This post originally appeared on MethodSpace here and was reposted with permission
By Michael Todd, MethodSpace Editor
The era of analyzing big data to research issues in social science is among us. Given that the era only really arrived with the advent of the data itself, and those pools of data – sources such as social media, unstructured text, digital sensors, financial and administrative transactions — have only recently become widely available as commodities, it’s reasonable to think that big data research is a young academics game.
In fact, based on findings reported in a new white paper, that’s not necessarily so. There was no difference in career stage among those doing – or not doing – big data research among respondents to a survey. In short, the idea that early-career researchers were somehow more likely to be digital natives and therefore more apt to conduct computational social science than those who PhDs were issued more than a decade ago was not sustained.
SAGE Publishing surveyed social scientists around the world to learn more about who engages in research using so-called ‘big data,’ and what challenges they face as well as the barriers facing those who are interested in conducting computational social science going forward. Summarizing those results, SAGE has published a white paper, Who Is Doing Computational Social Science? Trends in Big Data Research, authored by Katie Metzler, publisher for SAGE Research Methods; David A. Kim, in the Department of Emergency Medicine at Stanford University; Nick Allum, a professor of sociology and research methodology at the University of Essex; and Angella Denman of the University of Essex.
“The findings from this survey reveal that there is an appetite to engage with data at an accelerated rate among social scientists,” noted SAGE’s director of global publishing, Ziyad Marar, “but that unique challenges persist related to such issues as interdisciplinary, research design training, and access.” (Marar addressed some of these same issues in an essay he wrote responding to the annual Edge question for this year.)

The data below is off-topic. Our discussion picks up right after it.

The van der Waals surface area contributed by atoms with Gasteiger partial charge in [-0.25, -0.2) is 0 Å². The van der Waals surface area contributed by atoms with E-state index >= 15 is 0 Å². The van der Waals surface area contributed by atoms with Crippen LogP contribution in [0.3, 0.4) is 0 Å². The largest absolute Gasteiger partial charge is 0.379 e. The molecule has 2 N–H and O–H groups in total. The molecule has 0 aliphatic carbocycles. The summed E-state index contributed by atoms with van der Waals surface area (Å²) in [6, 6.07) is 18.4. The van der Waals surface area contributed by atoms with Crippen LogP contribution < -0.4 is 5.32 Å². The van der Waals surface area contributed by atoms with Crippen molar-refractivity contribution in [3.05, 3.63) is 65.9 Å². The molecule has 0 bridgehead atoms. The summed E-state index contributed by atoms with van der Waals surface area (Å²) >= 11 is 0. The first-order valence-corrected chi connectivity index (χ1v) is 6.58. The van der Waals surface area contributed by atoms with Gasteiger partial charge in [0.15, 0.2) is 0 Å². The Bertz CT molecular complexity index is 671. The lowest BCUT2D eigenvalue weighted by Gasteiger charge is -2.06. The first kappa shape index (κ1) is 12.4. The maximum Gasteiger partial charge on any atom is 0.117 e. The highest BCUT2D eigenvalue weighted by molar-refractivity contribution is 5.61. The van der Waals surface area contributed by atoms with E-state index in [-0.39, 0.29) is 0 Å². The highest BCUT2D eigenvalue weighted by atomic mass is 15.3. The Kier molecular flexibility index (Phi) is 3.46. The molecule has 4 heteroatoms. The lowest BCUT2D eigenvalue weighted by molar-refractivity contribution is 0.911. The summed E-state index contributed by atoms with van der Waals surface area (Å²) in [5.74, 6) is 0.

Here at MethodSpace, we’ll be unpacking the findings of that survey in three posts. Today we’ll look at who is doing computational social science. The next two posts will examine what is being used for computational research, and the last post will discuss the challenges the survey respondents identified.
The survey team initially contacted more than a half million social science contacts, of whom 9,412 fully completed the survey. The vast majority, 7,933, described themselves as from academe, with the next largest sector, government, providing 527 answers. A plurality of answers — 3,302– came from the United States, followed by the United Kingdom (728), Indiana (405), and Canada (353), although the responses were genuinely global, with 35 counties each supplying at least 50 completed surveys.
Disciplines of respondents were also all over the map, with education, psychology and health sciences each providing more than a thousand respondents. Nonetheless, fields as diverse as the law, nursing, marketing and history joined more traditional social science disciplines such as political science, demographics, criminology and sociology in supplying respondents.
Of respondents, one third self-identified as having been involved in big data research of some kind, with one of four of them reporting that all or most of their research involved big data or data science methods. Some 60 percent of researchers reporting big data work said they had conducted their big data research within the last 12 months.
Predictably, who is doing the most big data research is in large part explained by type of research associated with the respondent’s discipline. And so, the most common disciplines reporting any big data research were social statistics and research methods, where almost three out of five respondents had been involved in big data research at some point, economics (about half), demography, population studies, and human geography (slightly less than half), and health sciences (slightly less than two out of five).
“Overall,” wrote the white paper’s authors, “these percentages seem very high (especially in the case of history and anthropology, which are not typically disciplines associated with big data), and this further suggests that researchers who are very interested in big data and who are already engaged in big data research were more likely to complete the survey. It may also indicate ambiguity about what people understand by the terms big data and data science.”
Of the remaining two thirds of respondents, those who have not yet engaged in big data research, half of them (3057 respondents) said that they are either “definitely planning on doing so in the future” or “might do so in the future.” That means that a substantial number of respondents don’t expect to do any big data work period, and while it might seem difficult to escape some brush with big data, some 1,083 of respondents said they definitively are not planning on doing it.